Many years ago, when the earth and I were young, I was reading a magazine and a poem stopped me. It’s a rare moment that you read a poem and can’t take your eyes from it. It was perfect in its mystery and appeal. I tore it out of the magazine and kept it. I was working for an ad agency; I took it to work and typeset it. Framed it. Copied it into my journal. Over the next weeks, I memorized it. The poem was alive to me. I’ve had several poems speak to me that way. But this was so vivid, I remember it all these years later. I hung the poem over my typewriter, but kept the original.
Years passed. I moved. The poem moved with me, and stayed when the framed version broke. I’d forget about it, find it, love it all over again. I would read in on those lonely nights when I wondered if I had learned that lesson about trust yet. Or that lesson about learning to be alone. Between Boston and California, I never found it, but it turned up in New York and stayed in my desk drawer for 14 years.I left it on the bed when I walked out, by way of explanation. Another time, with another man, I put it under his coffee cup to let him know I was more than he thought.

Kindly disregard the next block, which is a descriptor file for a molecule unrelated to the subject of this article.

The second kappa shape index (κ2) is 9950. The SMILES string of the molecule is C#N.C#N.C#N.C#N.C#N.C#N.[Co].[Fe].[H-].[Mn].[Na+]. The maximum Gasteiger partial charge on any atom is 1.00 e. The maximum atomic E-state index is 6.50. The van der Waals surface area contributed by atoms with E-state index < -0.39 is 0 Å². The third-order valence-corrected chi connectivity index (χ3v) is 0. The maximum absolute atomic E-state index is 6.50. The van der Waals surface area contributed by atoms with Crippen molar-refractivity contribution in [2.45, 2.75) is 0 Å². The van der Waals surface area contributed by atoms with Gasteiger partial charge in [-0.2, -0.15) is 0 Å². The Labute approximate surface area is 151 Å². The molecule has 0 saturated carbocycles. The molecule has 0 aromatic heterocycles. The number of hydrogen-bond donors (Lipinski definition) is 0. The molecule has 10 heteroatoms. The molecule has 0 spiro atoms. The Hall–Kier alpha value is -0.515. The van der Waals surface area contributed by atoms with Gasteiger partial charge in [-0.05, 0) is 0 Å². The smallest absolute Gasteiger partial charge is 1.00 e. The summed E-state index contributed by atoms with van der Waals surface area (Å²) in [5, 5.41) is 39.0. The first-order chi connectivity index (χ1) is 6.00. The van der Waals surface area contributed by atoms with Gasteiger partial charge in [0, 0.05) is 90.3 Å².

When the internet became a searchable place, I searched for the author. Nothing. There was a movie star by the same name, so it was hard to sort it out. In 2007, I wrote a blog about it, but then moved from Typepad to WordPress, and the blog post didn’t make it. So I wrote another blog post about the poem in October of 2008.
This morning, three years after the original post, and a year and a half after the re-post, after searching on the web and in library card catalogs for 25 years with no results, there was a comment on the post. “Hi Quinn. I’m Jane Greer. . . my poem The Hunter. . . ” After all those years and moves and tears and wondering. There she was. I had to know, so I wrote her. She lives a long way away from me, but our lives have been remarkably the same. We are roughly the same age. We are both writers—non-fiction articles and PR. We both have one son. Oddly enough, they are different people.
There are circles we want to close and can’t. There are circles in our lives that close sooner than we want them to. And then, there is a circle or two that shines through the dark and we notice it, and one day we discover it within our reach and slip it on, and it fits.
--Quinn McDonald is a writer and a creativity coach. Jane Greer is a poet who wrote The Hunter. Until today, they had never met.
Image: Cover of the March, 2009 release of the bluegrass DC Lost and Found.